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« Reply #82 on: September 26, 2018, 03:33:59 pm »

If it is automatic, it doesn't work on clocks with hands, as there is one visible often in scenes in Control.

Maybe some things are shown a bit out of sequence.
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broadgage
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« Reply #83 on: September 26, 2018, 07:43:28 pm »

An automatic feature intended to pixelate car number plates would probably react to digital clock displays, but not to traditional clocks.

A similar effect may be observed in Google street view where the letters and numbers in road signs or advertisements are sometimes obscured.
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"When customers say that they want a seat, they dont mean they want to sit with their knees behind their ears so that 4 more can sit down. They mean that they want an extra coach so that 74 more can sit down"
"Capacity on intercity routes should be about number of vehicles, not compressing people"
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« Reply #84 on: October 17, 2018, 08:05:43 am »

I would bet money that if they were not there already the TV crew would have dashed down there this morning (if not last night), they will have plenty of footage of chaos to show
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Timmer
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« Reply #85 on: October 17, 2018, 08:13:00 am »

I would bet money that if they were not there already the TV crew would have dashed down there this morning (if not last night), they will have plenty of footage of chaos to show
They can easily make a story out of it using archive footage which is what they mainly do. Just show a packed then empty Paddington, control in Swindon, workers on the line etc and some angry passengers and there's your story from what happened last night/today. Easy. Makes you wonder if it was a good idea to let Channel 5 make a series of the woes of the GWML even though at times it has been educational to help people understand what happens when things go wrong.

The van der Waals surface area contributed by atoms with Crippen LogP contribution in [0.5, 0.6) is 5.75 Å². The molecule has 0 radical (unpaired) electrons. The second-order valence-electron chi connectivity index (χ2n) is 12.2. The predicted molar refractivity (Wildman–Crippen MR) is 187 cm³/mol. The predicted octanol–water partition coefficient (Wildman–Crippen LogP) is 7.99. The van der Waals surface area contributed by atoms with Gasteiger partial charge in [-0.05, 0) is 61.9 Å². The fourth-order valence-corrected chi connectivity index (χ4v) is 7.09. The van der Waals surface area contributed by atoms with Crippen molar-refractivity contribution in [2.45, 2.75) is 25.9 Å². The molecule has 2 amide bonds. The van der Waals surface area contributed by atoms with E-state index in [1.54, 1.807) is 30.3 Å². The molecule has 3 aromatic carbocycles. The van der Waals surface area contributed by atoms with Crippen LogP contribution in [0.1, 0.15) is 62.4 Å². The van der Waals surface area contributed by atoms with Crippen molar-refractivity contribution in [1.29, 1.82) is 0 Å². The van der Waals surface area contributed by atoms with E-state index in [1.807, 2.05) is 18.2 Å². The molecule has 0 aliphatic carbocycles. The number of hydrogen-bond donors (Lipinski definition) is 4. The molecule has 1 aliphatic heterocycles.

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Sixty3Closure
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« Reply #86 on: October 19, 2018, 10:38:15 am »

Just watched last night's episode back and noticed something a bit odd, at Paddington everytime there is a station clock on screen it's pixilated out, any idea why this is?
But the other odd thing for some situations they put a clock graphic on the screen showing the time...

It depends which editing software they used. Some like FCP you have to manually track what you're blurring as they move across the shot but other like Adobe After Effects tracks it for you. You'd normally have to identify what you want to track though as having the software go through and pixelate any numbers could have unintended consequences. Might be a genuine reason such as they used library footage and the time would show it was edited out of sequence or someone was just a bit keen with the software options.
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patch38
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« Reply #87 on: October 19, 2018, 11:02:39 am »

It's simply the way the programme (like every TV programme) is edited. The primary footage tells the story but to make it flow and to help explain the story to the viewer various other content is edited in. Establishing shots (that locate and establish the nature of the story) may be filmed at a different time, often on a different day - a sunnier one maybe. If the main story is filmed on a single camera, cut-away shots are inserted to avoid awkward cuts and edits. In current affairs programmes these are known as 'noddies' because they often feaure the interviewer nodding in agreement to camera while the edit point passes. B-roll footage is also added to pad out the story. It too may be shot at a different time or day sometimes on smaller cameras (and nowadays drones) and often without an audio track. Or it may come from library footage or archives: compare episodes of Paddington 24/7 and count how often the same shot of an HST departing crops up in different stories.

Anyway... the point of the above is to illustrate what a pain in the a*se live clocks are for the video editor: the main story takes place at 14:05 to 15:00 but all the B-roll footage we have has clocks showing 10:30 and 17:50! Hence the pixellation or the insertion of an on-screen clock to re-establish the 'real' time line.

It's always interesting to lift the curtain to see how it all works - sorry if I have spoilt it for you  Cheesy